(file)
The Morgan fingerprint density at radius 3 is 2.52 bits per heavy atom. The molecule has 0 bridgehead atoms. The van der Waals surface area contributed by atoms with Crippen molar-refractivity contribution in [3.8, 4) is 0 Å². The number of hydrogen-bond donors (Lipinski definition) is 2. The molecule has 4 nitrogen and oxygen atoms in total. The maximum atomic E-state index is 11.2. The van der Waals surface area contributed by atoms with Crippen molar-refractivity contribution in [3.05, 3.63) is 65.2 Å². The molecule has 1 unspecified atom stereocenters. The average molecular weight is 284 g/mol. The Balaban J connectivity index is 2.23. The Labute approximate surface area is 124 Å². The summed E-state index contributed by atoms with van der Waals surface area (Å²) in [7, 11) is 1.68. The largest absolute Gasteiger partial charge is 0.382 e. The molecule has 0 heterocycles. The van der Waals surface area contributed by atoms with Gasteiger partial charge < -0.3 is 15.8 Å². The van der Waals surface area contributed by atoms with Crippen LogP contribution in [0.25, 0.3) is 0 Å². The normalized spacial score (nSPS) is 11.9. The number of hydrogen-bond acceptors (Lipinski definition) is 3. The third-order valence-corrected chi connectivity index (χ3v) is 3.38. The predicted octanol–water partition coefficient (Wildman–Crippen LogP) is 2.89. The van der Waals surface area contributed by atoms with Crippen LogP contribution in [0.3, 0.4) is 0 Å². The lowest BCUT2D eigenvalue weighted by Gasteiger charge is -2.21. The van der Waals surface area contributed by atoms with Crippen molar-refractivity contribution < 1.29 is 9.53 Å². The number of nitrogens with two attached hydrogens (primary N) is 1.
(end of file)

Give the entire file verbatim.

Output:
The Morgan fingerprint density at radius 3 is 2.52 bits per heavy atom. The molecule has 0 bridgehead atoms. The van der Waals surface area contributed by atoms with Crippen molar-refractivity contribution in [3.8, 4) is 0 Å². The number of hydrogen-bond donors (Lipinski definition) is 2. The molecule has 4 nitrogen and oxygen atoms in total. The maximum atomic E-state index is 11.2. The van der Waals surface area contributed by atoms with Crippen molar-refractivity contribution in [3.05, 3.63) is 65.2 Å². The molecule has 1 unspecified atom stereocenters. The average molecular weight is 284 g/mol. The Balaban J connectivity index is 2.23. The Labute approximate surface area is 124 Å². The summed E-state index contributed by atoms with van der Waals surface area (Å²) in [7, 11) is 1.68. The largest absolute Gasteiger partial charge is 0.382 e. The molecule has 0 heterocycles. The van der Waals surface area contributed by atoms with Gasteiger partial charge < -0.3 is 15.8 Å². The van der Waals surface area contributed by atoms with Crippen LogP contribution in [0.25, 0.3) is 0 Å². The normalized spacial score (nSPS) is 11.9. The number of hydrogen-bond acceptors (Lipinski definition) is 3. The third-order valence-corrected chi connectivity index (χ3v) is 3.38. The predicted octanol–water partition coefficient (Wildman–Crippen LogP) is 2.89. The van der Waals surface area contributed by atoms with Crippen LogP contribution in [0.3, 0.4) is 0 Å². The lowest BCUT2D eigenvalue weighted by Gasteiger charge is -2.21. The van der Waals surface area contributed by atoms with Crippen molar-refractivity contribution < 1.29 is 9.53 Å². The number of nitrogens with two attached hydrogens (primary N) is 1.